- Avoid "self-inflicted wounds" out of Washington, President Obama says
- Obama says sequester cuts will hurt the economy
- Steep spending cuts from a 2011 debt-ceiling deal will impact the government March 1
- The cuts were intended to force a broader deficit reduction deal that never happened
President Barack Obama called on Tuesday for a short-term agreement to put off deep cuts to government spending, including the military, set to take effect next month.
Obama made his pitch in a statement to reporters at the White House, urging Congress to pass a measure that would offset some of the imminent automatic spending cuts -- known as sequestration -- that were part of a 2011 debt ceiling deal.
The president made clear that he still wanted a broader deficit reduction agreement with Republicans that included spending cuts, entitlement reforms and increased revenue from eliminating some tax breaks.
However, Obama said, with time running out before the sequestration cuts slash government spending and result in job losses and economic slowdown, Congress should pass a temporary fix that will allow time for further negotiations on a broader plan.
"Our economy right now is headed in the right direction and it will stay that way as long as there aren't any more self-inflicted wounds coming out of Washington," he said.
"So let's keep on chipping away at this problem together, as Democrats and Republicans, to give our workers and our businesses the support that they need to thrive in the weeks and months ahead," he added.
Before Obama spoke, House Republican leaders slammed him for failing to produce a budget proposal the day before, which they said is a long-standing deadline to do so under federal law.
In the 2011 debt ceiling deal that ended a showdown over whether to increase the federal government's borrowing limit to meet its obligations, Congress and the White House agreed to include the automatic spending cuts of sequestration as motivation to pass a comprehensive deficit-reduction plan.
Deep partisan divisions prevented such an agreement from happening in 2012, an election year, leading to the impending sequestration cuts this year. The government has already delayed the impact of sequestration for the first two months of 2013.
On Tuesday, Obama said he still supported a broader deal and made clear that revenue from tax reform measures previously agreed to by Republicans -- such as eliminating some loopholes to increase revenue for the government -- should be part of it.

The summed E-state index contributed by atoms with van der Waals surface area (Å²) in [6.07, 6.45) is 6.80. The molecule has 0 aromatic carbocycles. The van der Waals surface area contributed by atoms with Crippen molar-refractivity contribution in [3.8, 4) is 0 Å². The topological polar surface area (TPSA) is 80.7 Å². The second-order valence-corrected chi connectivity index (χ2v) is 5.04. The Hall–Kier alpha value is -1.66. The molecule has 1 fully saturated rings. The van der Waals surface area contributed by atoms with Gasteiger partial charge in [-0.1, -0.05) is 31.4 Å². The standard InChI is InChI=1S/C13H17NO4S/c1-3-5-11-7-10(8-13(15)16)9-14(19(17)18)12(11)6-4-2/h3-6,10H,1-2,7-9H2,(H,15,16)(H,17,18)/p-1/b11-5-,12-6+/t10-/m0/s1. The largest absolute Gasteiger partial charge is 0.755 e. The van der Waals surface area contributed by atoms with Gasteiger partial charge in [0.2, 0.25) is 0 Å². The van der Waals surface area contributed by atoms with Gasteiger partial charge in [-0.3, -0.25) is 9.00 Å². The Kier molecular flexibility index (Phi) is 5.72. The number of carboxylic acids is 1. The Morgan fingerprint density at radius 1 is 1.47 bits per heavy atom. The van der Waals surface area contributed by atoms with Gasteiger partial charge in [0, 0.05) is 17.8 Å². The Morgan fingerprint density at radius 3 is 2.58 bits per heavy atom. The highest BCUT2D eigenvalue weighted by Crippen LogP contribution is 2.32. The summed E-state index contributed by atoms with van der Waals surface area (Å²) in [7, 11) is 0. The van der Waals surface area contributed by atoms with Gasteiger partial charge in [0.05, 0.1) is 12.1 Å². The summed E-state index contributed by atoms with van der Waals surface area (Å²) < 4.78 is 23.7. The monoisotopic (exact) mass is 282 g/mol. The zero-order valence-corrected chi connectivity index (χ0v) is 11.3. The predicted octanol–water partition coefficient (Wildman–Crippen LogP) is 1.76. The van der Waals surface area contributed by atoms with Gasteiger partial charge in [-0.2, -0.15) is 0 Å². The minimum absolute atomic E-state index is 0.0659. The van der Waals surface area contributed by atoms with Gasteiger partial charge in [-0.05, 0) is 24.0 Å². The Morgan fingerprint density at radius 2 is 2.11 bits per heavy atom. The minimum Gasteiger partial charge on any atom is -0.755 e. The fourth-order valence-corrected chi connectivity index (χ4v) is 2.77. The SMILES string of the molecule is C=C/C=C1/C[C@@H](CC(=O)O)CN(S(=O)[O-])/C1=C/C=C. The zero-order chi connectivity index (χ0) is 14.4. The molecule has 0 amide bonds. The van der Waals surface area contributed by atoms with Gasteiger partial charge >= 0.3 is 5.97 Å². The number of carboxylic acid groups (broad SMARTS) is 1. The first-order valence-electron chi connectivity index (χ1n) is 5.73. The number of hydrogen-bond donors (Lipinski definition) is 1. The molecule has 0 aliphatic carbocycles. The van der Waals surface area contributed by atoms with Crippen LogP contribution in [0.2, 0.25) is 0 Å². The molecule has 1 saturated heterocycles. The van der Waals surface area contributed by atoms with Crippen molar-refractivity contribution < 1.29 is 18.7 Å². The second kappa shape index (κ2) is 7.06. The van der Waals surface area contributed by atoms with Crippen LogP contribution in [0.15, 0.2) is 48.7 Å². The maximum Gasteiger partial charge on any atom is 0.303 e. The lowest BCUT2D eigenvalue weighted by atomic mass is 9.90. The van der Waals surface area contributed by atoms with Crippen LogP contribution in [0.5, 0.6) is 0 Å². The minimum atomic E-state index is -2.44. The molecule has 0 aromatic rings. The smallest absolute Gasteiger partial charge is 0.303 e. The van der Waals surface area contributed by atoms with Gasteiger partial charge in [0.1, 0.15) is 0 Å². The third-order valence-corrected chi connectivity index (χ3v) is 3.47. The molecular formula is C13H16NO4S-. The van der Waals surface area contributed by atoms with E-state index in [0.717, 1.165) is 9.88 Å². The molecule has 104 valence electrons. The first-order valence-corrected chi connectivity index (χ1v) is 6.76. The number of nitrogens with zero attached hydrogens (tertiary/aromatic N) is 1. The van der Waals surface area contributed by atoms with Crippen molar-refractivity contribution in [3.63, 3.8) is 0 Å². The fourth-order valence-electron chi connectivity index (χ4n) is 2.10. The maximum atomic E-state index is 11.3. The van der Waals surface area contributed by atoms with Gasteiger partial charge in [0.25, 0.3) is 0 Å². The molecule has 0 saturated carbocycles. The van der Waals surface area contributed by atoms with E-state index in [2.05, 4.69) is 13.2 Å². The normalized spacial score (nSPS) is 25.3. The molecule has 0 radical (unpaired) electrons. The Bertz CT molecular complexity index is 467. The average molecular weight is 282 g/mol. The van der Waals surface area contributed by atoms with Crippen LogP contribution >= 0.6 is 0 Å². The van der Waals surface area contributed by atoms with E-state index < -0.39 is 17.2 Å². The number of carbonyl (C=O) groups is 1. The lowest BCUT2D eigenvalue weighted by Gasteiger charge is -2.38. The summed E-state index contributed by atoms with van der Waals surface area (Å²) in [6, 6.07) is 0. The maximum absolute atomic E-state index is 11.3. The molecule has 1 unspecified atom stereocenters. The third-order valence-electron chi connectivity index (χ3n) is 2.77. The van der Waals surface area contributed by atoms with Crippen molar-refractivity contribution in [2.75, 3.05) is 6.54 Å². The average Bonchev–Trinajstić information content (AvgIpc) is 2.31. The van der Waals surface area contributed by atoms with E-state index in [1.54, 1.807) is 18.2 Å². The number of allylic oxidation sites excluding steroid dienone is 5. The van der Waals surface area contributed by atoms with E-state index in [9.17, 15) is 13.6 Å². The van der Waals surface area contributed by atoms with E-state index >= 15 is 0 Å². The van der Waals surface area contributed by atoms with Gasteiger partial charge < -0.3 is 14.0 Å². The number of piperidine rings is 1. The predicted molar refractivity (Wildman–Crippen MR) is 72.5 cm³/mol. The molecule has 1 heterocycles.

However, he noted that it was unlikely Congress would reach a deficit-reduction deal by March 1 to render the sequestration cuts moot.
"If they can't get a bigger package done by the time the sequester is scheduled to go into effect, then I believe that they should at least pass a smaller package of spending cuts and tax reforms that would delay the economically damaging effects of the sequester for a few more months until Congress finds a way to replace these cuts with a smarter solution," Obama said.
Earlier, House Speaker John Boehner, R-Ohio, reacted to news of Obama's plan by saying it was the president who "first proposed the sequester and insisted it become law."
Reiterating the longstanding position of Republicans in budget negotiations, Boehner called for replacing the sequester plan with spending cuts and what he called reforms -- a reference to changes in popular entitlement programs such as Medicare and Medicaid.
A last-second agreement in the previous Congress that passed in the first days of 2013 raised tax rates on top income earners as part of a limited deficit-reduction package.
That measure followed weeks of tough negotiations involving Obama and Congress in which other steps to increase government revenue, such as eliminating some tax breaks for corporations, were considered but not included in the final deal.
Obama and Democrats now want such revenue-raising steps to be part of a package that would replace the mandated deficit reduction of the sequester cuts.
Senate Republican leader Mitch McConnell of Kentucky expressed his opposition to such a move Tuesday, saying "the American people will not support more tax hikes in place of the meaningful spending reductions both parties already agreed to and the president signed into law."
Federal spending cuts under sequestration total more than $1 trillion over 10 years, half of which would come from the Pentagon.
Military officials have warned that those cuts, on top of steep budget reductions already in the pipeline over the next decade, would be devastating to its operations as well as the civilian economy that depends on defense-related jobs and spending.
Obama's push to avoid the sequester cuts comes a week before he outlines his second-term agenda in the State of the Union address.
Congress, which authorizes federal spending, has failed to pass detailed annual budgets in recent years due to partisan gridlock over spending and debt, as well as electoral politics.
Instead, it has approved a series of extensions of past spending authorizations -- called continuing resolutions -- to keep the government funded.
During his first term, Obama's annual budget proposals prompted immediate opposition from Republicans -- and Democrats at times -- that rendered ineffective the early year exercise of outlining his spending priorities.
The plan for temporarily extending the sequester deadline follows a similar move by congressional Republicans last month on raising the nation's debt ceiling. That deal put off further wrangling on the federal borrowing limit until mid-May.
Some analysts warn that Washington's fiscal paralysis harms the nation's fragile economy and could bring another recession.
Short-term approaches like the recent debt-ceiling measure and now Obama's push on the sequester cuts allows more time for negotiations on a possible broader deal that would address all issues at once.